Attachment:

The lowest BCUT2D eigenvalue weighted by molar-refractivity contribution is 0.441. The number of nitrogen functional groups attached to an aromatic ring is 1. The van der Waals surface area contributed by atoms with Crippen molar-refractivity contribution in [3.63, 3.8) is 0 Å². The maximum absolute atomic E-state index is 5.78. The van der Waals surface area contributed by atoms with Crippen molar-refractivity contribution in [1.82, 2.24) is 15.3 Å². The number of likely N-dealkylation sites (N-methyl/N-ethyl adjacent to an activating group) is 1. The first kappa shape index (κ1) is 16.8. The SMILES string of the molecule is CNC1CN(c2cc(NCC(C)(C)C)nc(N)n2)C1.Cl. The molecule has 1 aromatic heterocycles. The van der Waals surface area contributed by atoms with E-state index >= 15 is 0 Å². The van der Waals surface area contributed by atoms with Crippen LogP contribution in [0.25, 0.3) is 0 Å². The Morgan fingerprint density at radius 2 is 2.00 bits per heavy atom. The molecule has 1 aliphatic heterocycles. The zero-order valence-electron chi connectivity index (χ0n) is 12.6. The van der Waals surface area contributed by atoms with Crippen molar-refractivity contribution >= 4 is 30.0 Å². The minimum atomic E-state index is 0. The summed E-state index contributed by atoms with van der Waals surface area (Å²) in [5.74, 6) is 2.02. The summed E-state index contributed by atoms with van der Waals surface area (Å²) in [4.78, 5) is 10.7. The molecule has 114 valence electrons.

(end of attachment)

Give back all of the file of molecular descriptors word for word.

The lowest BCUT2D eigenvalue weighted by molar-refractivity contribution is 0.441. The number of nitrogen functional groups attached to an aromatic ring is 1. The van der Waals surface area contributed by atoms with Crippen molar-refractivity contribution in [3.63, 3.8) is 0 Å². The maximum absolute atomic E-state index is 5.78. The van der Waals surface area contributed by atoms with Crippen molar-refractivity contribution in [1.82, 2.24) is 15.3 Å². The number of likely N-dealkylation sites (N-methyl/N-ethyl adjacent to an activating group) is 1. The first kappa shape index (κ1) is 16.8. The SMILES string of the molecule is CNC1CN(c2cc(NCC(C)(C)C)nc(N)n2)C1.Cl. The molecule has 1 aromatic heterocycles. The van der Waals surface area contributed by atoms with E-state index >= 15 is 0 Å². The van der Waals surface area contributed by atoms with Crippen LogP contribution in [0.25, 0.3) is 0 Å². The Morgan fingerprint density at radius 2 is 2.00 bits per heavy atom. The molecule has 1 aliphatic heterocycles. The zero-order valence-electron chi connectivity index (χ0n) is 12.6. The van der Waals surface area contributed by atoms with Crippen molar-refractivity contribution >= 4 is 30.0 Å². The minimum atomic E-state index is 0. The summed E-state index contributed by atoms with van der Waals surface area (Å²) in [5.74, 6) is 2.02. The summed E-state index contributed by atoms with van der Waals surface area (Å²) in [4.78, 5) is 10.7. The molecule has 114 valence electrons.